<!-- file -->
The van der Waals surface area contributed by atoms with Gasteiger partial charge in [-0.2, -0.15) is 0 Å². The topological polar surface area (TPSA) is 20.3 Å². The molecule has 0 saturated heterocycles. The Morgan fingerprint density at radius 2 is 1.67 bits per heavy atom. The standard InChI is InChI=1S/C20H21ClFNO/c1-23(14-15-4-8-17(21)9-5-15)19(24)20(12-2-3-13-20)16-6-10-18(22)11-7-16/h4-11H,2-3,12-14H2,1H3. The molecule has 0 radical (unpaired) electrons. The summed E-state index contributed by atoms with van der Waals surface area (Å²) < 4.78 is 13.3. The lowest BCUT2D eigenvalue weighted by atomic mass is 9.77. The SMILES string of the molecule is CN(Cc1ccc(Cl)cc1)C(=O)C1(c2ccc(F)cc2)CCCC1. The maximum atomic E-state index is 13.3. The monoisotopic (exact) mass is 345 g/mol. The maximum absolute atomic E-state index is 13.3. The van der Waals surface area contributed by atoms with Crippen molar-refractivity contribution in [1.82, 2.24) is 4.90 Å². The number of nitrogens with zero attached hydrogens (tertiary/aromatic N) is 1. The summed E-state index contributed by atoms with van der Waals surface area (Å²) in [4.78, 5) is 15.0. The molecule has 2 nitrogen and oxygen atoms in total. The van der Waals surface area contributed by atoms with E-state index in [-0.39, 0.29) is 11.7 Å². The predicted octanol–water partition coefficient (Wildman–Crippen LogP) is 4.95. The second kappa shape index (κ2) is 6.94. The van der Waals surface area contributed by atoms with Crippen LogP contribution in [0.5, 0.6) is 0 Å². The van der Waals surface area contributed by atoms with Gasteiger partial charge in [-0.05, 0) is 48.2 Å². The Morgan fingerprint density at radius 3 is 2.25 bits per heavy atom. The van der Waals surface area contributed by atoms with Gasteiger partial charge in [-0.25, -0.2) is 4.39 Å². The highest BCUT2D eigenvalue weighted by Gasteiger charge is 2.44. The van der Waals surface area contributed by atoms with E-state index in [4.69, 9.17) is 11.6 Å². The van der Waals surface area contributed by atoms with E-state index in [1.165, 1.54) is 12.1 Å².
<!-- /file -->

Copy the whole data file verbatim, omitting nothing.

The van der Waals surface area contributed by atoms with Gasteiger partial charge in [-0.2, -0.15) is 0 Å². The topological polar surface area (TPSA) is 20.3 Å². The molecule has 0 saturated heterocycles. The Morgan fingerprint density at radius 2 is 1.67 bits per heavy atom. The standard InChI is InChI=1S/C20H21ClFNO/c1-23(14-15-4-8-17(21)9-5-15)19(24)20(12-2-3-13-20)16-6-10-18(22)11-7-16/h4-11H,2-3,12-14H2,1H3. The molecule has 0 radical (unpaired) electrons. The summed E-state index contributed by atoms with van der Waals surface area (Å²) < 4.78 is 13.3. The lowest BCUT2D eigenvalue weighted by atomic mass is 9.77. The SMILES string of the molecule is CN(Cc1ccc(Cl)cc1)C(=O)C1(c2ccc(F)cc2)CCCC1. The maximum atomic E-state index is 13.3. The monoisotopic (exact) mass is 345 g/mol. The maximum absolute atomic E-state index is 13.3. The van der Waals surface area contributed by atoms with Crippen molar-refractivity contribution in [1.82, 2.24) is 4.90 Å². The number of nitrogens with zero attached hydrogens (tertiary/aromatic N) is 1. The summed E-state index contributed by atoms with van der Waals surface area (Å²) in [4.78, 5) is 15.0. The molecule has 2 nitrogen and oxygen atoms in total. The van der Waals surface area contributed by atoms with E-state index in [-0.39, 0.29) is 11.7 Å². The predicted octanol–water partition coefficient (Wildman–Crippen LogP) is 4.95. The second kappa shape index (κ2) is 6.94. The van der Waals surface area contributed by atoms with Crippen LogP contribution in [0.5, 0.6) is 0 Å². The van der Waals surface area contributed by atoms with Gasteiger partial charge in [-0.05, 0) is 48.2 Å². The Morgan fingerprint density at radius 3 is 2.25 bits per heavy atom. The van der Waals surface area contributed by atoms with Gasteiger partial charge in [-0.25, -0.2) is 4.39 Å². The highest BCUT2D eigenvalue weighted by Gasteiger charge is 2.44. The van der Waals surface area contributed by atoms with E-state index in [4.69, 9.17) is 11.6 Å². The van der Waals surface area contributed by atoms with E-state index in [1.165, 1.54) is 12.1 Å².